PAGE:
Ancient Echoes

Latin roots go straight down in the soil like a careful farmer's rows of planted beans. Germanic words are mushrooms growing on the same rotten log, to steal a priceless image from Anatoly Liberman. - D.R.H.

This is a companion discussion topic for the original entry at
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As I was reading the final list I noticed both swirt and swither were awfully similar in sound and meaning to squirt and wither, just for you to confirm it in the next paragraph. English is fascinating.

Thank you for the article


How much of the systematic and stable character of our Latinate words is there because we, in some sense, imposed it? (Or it was imposed for us, by the history of Latin?)

Is there not a similar tangle of “dead” words in the history of Latin? (Which we in English don’t normally encounter, having received – at a relatively late date – a cherry-picked selection of its most durable and most polished words?)

I’m probably just easy to amuse, but I’m fascinated by “sware” (= “answer”), because it looks as if it could be just “swer” without the “an-” in front of it. Modern German has “Antwort” for “answer”, in which the “Wort” part looks exactly like the German word for “word”. So I wonder what might be going on – I imagine these words going through several rounds of re-analysis and re-spelling in different places. (e.g. does German have “Wort” in there because the second syllable has always meant “word”, or is it the result of a centuries-old eggcorn?)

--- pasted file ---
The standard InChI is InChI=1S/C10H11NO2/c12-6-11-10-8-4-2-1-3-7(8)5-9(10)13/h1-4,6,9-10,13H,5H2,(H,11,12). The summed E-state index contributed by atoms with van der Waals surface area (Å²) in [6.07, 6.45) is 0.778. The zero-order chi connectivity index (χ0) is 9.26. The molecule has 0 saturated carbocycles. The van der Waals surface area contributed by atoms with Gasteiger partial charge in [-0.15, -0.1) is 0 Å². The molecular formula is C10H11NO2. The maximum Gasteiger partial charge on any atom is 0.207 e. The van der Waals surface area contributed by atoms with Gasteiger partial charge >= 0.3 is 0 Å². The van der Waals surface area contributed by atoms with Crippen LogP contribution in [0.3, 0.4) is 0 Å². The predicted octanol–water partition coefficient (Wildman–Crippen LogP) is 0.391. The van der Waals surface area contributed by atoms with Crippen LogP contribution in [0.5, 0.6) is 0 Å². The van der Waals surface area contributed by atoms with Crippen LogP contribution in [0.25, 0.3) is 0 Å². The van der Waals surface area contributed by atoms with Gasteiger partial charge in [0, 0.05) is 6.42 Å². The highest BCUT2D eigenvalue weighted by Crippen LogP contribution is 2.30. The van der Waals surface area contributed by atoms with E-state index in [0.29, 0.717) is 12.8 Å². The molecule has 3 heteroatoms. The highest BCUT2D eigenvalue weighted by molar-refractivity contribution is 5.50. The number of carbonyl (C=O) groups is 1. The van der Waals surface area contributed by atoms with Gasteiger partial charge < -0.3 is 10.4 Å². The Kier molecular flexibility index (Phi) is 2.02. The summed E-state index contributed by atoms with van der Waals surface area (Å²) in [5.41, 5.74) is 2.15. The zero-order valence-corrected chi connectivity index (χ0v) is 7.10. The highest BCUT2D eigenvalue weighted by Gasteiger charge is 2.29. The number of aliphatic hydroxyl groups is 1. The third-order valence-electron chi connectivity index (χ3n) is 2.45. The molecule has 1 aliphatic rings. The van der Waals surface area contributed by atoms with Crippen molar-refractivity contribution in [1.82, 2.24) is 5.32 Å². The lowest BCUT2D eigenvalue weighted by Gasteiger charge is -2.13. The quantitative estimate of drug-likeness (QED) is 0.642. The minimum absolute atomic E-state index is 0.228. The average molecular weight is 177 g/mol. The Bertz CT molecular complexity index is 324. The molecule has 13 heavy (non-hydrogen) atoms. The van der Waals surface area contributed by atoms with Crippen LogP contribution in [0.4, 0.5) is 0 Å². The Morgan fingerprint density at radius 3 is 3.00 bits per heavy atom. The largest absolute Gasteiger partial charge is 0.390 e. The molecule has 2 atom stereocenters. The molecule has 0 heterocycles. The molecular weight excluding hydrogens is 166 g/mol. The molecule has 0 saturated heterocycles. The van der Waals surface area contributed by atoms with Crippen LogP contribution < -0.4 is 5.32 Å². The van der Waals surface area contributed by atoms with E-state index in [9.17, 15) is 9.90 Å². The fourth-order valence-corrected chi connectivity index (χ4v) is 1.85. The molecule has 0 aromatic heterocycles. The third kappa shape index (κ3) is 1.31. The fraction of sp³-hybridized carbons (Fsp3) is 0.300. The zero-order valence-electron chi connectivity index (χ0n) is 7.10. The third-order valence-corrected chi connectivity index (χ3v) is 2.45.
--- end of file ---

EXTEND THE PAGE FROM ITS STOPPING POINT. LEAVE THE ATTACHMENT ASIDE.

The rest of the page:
EDIT: I should have checked. Most of this is already explained in etymonline’s “Answer” entry.

We should all be wise enough to look into, and peruse, the many trails of language, zooming out from the presumed clarity of contemporary usage as to see their original breath.
I am grateful for this website. No artifice can replace the depth (and the sometimes unexpected little hints) offered here.


maybe *belliasubmechanicae, in the spirit of gun | Search Online Etymology Dictionary

Savoring the dead sw- words list, echoes came to my ears from my early childhood at my Yiddish-speaking grandparents: swam - “a mushroom or fungus” = Swemml. "sweger - “mother in law” = schwigger. sweor - “father in law” = Schwer. swarken - “become dark” – this is obviously from Schwartz = black. swie - “act of keeping silent” = Schweigen. swound - “swoon” = Farschwummen … and probably more: I am far from speaking Yiddish fluently (it is my "grand"mother tongue … ). Thank you for this bit of nostalgia.


This article brings to mind the Roman roads and aqueducts built straight and to design vs. the Germanic dirt tracks and streams through the north-European forests and hills, with English inheriting both and having both reinforced at different times: first the Romans, then the Anglo-Saxons, then the Vikings, and suddenly the Normans, creating a hodge-podge linguistic landscape, which you so eloquently described as “half-Frenchified Roman marble and local wattle-and-daub”. It’s fascinating how language and landscape share something.